Railway Garden Creation and Maintenance
The earliest CPR gardens were created and maintained by employees who volunteered their time in this pursuit. In 1907, a Forestry Department was created within the company, with a special branch created to take charge of the park and garden work. That year, a nursery in Springfield, Manitoba was established. By 1912, there were greenhouses operating in Fort William, Kenora, Winnipeg, Moose Jaw, Calgary, Revelstoke and Vancouver. From these nurseries, trees, shrubs and plants were distributed to different stations along the rail line.The company also established a Floral Department. In 1911, this department distributed over 100,000 packages of flower seeds to the company's agents, section men, and other employees. A 1911 Globe article explained that:
[t]he effective work of the [CPR] Floral Department has had wide-reaching beneficial effects, not only in encouraging a love of flowers amongst its army of employees and in beautifying its long lines of rails, which is highly appreciated by those who travel by the company’s trains, but in showing the world that all corporations are not exclusively after the almighty dollar always.
As added incentive, prizes were often awarded to the best gardens. For instance, the 1920 first prize for the "best kept plot" was awarded to the Chalk River Division, where a beautiful garden was kept by baggage man Ed Williams who "devoted his spare time to its cultivation." The outstanding efforts of the CPR and its employees resulted in many beautiful gardens dotting the railway lines, which were enjoyed by the many who saw them.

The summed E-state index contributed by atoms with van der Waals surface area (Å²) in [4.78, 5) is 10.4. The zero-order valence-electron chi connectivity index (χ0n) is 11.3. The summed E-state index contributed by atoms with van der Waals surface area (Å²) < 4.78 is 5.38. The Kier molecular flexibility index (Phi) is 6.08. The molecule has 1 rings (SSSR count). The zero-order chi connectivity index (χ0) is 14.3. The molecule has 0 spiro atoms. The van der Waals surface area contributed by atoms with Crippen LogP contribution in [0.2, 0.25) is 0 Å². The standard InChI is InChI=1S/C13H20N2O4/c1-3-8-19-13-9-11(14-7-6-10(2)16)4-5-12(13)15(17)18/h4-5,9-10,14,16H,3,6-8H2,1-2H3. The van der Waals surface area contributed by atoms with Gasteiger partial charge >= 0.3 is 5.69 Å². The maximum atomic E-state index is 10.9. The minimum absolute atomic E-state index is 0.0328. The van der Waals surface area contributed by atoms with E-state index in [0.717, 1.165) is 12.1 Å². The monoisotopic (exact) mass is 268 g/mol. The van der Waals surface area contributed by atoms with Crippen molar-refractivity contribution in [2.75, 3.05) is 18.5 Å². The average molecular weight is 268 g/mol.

This Calgary CPR station grew both flowers and vegetables. Many stations during the First World War began growing vegetables to support ongoing war efforts. This photograph is undated, so it cannot be said for sure if this garden was created with these means in mind. Source: Topley Studio / Library and Archives Canada / PA-026186/ Mikan 3424622
Where Did the Gardens Go?
Railway gardens were created and maintained until shortly after the Second World War. At that time, Canadian society underwent a rapid transformation. Rural settlement of western Canada began to slow down. Newer technologies and increased disposable income meant that people could now travel more conveniently by car or plane. Railway stations, although still frequented, became seen as less vibrant entry points to the community. It seems fitting to end this post with a quote from Canadian garden historian Edwinna von Baeyer, who said that “[i]n many places where station gardens bloomed, there are now only parking lots.”
 B.M. Winegar, “Railways and Horticulture” in Sixteenth Annual Report of the Horticultural Societies for the Year 1921 (Toronto: Department of Agriculture, 1922)
 Edwinna von Baeyer, Rhetoric and Roses: A History of Canadian Gardening 1900-1930 (Markham, Ontario: Fitzhenry and Whiteside Ltd., 1984), 26.
 Donald Grant Creighton, John A. Macdonald: The Young Politician, the Old Chieftain (Toronto: University of Toronto Press, 1998), 119-120
 Edwinna von Baeyer, "The Rise and Fall of the Manitoba Railway Garden," Manitoba History, Number 31, Spring 1996.
 Saskatchewan Archives Board, audio tape file number A-307 side A, Fincati, Luigi, interviewed by Anna Maria Crugnale, August 2, 1973.
 W.J. Strong, “The Beautification of Station Grounds by the Canadian Pacific Railway in Western Canada,” in The O.A.C. Review, Vol. 23, No. 3, December 1910.
 Royden Loewen, Ethnic Farm Culture in Western Canada, The Canadian Historical Association Canada Ethnic Group Series Booklet No. 29, p. 7.
 B.M. Winegar, “Railways and Horticulture”
Edwinna von Baeyer, Rhetoric and Roses: A History of Canadian Gardening 1900-1930, 25.
“C.P.R. Sends Seeds to the Employees,” The Globe, April 5, 1911.
 Renfrew C.P.R. Station Garden Wins Div’n Prize, The Globe, November 3, 1920.
 Edwinna von Baeyer, Rhetoric and Roses: A History of Canadian Gardening 1900-1930, 33.